Captain Feature Girls Water Polo Sports Spring Sports

Captain Q&As: Girls Water Polo

Last season, Andover Girls Waterpolo added nine new players to its roster.

Last season, Andover Girls Waterpolo added nine new players to its roster.

When did you first start playing water polo?

Eliza Sandell ’20: I started playing water polo in sixth grade. My school at the time had a team, and I decided to sign up on a whim. I played for my school for a year, and then I played for [Stanford Water Polo Club] for years until I came to Andover.

Jackie Rossi ’20: I’ve actually never played before Andover. The coaches encourage a lot of swimmers at Andover to play water polo because it’s a way to stay in the water. My [Junior] year, I didn’t do it, but my Lower year, my coach really wanted me to do it, and I ended up joining, and it was really fun.

What is your favorite part about water polo at Andover?

Mamie Wilson ’20: I think my favorite part about playing for the Andover team is the culture. I think one thing the girls miss the most is getting back together. For me, this is my favorite season just because the girls on the team work really hard to make it less of a team and more of a family environment. We’re all super supportive of each other, and we try really hard to make it a really fun, chill environment… The bus rides are hilarious, and all of our group chats kind of pop off.

What do you love most about the sport?

Sandell: Water polo is an amazing sport, because it’s not just a strength sport—it also requires a lot of endurance, with swimming back and forth a lot. It kind of combines the most difficult parts of physical activity you can do. Especially once you get more advanced, it’s a very mentally challenging sport, so once you’re learning complex plays, it’s both a huge physical challenge and a big mental challenge, and I’ve always enjoyed that about it.

What’s your favorite memory from your time on the team?

Sandell: In my Lower year, it was our last home game, and we beat the other team. We went into quadruple overtime, and when we beat them, it was absolutely amazing. Everyone jumped in the pool at the end, and we were all so excited. It was just the best game ever. We had played two games that day, so everyone was so exhausted, but it was just amazing.

Wilson: Our assistant coach my Lower year, [ Jill Meyer ’08], would do fun little breaks from going hard in practice, and she would play fun 80’s music and we would do water aerobics, which was super fun.

What have you learned from playing water polo at Andover?

Rossi: I think something that our team always stresses a lot is how important communication is during our games. That’s something that we always work on a lot during the season, because the part that brings us all together in the pool is being able to communicate in the pool without giving away our strategy to the other team. Last year, I was a starter, and we’d lost a lot of our players because they had all graduated, and we only had about 4 to 5 returners… We were the underdogs that season, and we only won one game, so that was the season we learned to love to sport and not focus on winning the game but just to play for fun and to be with our teammates.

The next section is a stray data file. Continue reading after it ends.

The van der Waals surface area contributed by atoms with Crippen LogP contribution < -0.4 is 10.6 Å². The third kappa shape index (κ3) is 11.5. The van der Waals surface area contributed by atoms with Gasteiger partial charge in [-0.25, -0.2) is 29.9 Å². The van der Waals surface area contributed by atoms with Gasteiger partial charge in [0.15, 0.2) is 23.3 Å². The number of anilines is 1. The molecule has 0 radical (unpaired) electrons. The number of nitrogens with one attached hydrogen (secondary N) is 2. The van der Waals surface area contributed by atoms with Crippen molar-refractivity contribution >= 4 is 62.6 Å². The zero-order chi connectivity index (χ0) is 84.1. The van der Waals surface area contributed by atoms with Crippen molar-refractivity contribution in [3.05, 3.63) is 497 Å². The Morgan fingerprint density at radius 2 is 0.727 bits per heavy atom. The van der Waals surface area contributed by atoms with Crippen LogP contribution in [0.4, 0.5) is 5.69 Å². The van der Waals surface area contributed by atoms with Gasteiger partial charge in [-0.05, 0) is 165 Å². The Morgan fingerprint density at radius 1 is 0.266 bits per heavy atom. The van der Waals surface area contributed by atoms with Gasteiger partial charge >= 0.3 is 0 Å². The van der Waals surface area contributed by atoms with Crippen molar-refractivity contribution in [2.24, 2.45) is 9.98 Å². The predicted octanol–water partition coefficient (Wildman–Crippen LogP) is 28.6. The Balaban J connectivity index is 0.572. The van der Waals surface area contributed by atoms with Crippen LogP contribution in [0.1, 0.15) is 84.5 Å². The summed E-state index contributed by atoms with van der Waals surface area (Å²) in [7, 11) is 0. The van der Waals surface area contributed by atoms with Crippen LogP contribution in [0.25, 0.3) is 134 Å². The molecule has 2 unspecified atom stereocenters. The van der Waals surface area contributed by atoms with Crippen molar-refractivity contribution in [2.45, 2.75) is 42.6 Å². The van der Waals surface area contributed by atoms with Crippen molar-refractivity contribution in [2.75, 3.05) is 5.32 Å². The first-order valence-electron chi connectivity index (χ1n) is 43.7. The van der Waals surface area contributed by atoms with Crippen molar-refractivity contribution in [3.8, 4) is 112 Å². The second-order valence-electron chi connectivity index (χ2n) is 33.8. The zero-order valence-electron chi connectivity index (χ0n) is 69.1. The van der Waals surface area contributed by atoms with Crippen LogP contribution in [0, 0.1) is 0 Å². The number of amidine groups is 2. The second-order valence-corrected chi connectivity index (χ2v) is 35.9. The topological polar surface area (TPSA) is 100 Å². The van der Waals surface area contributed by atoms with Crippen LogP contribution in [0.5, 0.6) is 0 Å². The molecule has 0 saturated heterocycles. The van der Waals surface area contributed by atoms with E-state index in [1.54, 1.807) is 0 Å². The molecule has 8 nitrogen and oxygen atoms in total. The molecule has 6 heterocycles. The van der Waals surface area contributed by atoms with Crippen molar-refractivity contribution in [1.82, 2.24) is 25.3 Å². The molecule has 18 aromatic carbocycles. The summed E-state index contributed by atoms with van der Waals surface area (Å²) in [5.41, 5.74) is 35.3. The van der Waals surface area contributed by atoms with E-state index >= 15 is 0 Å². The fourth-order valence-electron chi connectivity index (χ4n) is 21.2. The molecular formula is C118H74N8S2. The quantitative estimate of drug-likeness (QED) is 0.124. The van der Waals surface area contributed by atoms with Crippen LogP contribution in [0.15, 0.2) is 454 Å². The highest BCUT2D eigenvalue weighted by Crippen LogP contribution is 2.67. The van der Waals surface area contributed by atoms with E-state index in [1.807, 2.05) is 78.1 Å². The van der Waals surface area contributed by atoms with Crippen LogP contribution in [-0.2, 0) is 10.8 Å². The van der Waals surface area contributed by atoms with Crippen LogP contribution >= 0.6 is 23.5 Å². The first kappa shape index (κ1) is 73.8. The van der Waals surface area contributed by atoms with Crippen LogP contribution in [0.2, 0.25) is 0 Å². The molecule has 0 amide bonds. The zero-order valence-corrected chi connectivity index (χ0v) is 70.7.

What is your favorite team tradition?

Wilson: One thing that we do all the time is rose, bud, and thorn. It’s just kind of a classic type of thing that we do after the games, and before the games we mainly just try to hype up everyone. It’s kind of a tradition for [Hailey Wadell ’21] to make a playlist every year, and she plays it on the bus for us to get us pumped before games [and] excited to get in the pool.

Who were some role models from the past that you look up to?

Rossi: One of the captains in my Lower year was Eastlyn Frankel [’18], and she was also the [Student Body] Co-President her Senior year. A big part of why I wanted to join the team was because I knew she was on the team and I really looked up to her, so she was a huge role model. A lot of the girls were also on the swim team, and it was cool to watch them switch over from swimming to water polo and still be so skilled, so I definitely looked up to those people.

How are you trying to connect with your team despite being off-campus?

Sandell: The coaches and the captains have been having a couple Zoom meetings to talk about this, and we’ve been doing some team Zooms, which has been really fun to get to see everyone. In the beginning, we were doing some training and trying to get people to stay fit, but then the season got cancelled, so that’s on pause now, but we’re hoping to do some fun competitions on Instagram and just keep people connected, having fun with their pets, baking, that kind of thing.

Rossi: We’ve been talking amongst the coaches and the captains about a bunch of different ideas. A lot of them include Zoom, but some ideas that are more specific to water polo is that we’ve been thinking about doing team viewing sessions of a water polo game. That’s something that we used to do a lot in-person where we’d watch Olympic games together, analyze them, and talk about different plays and techniques. We can still do that virtually, so we’re planning on doing that. We’re also planning on benefitting from everyone being in quarantine to reach out to alumni who have been on the team.

Editor’s note: Hailey Wadell is a Copy Editor for The Phillipian.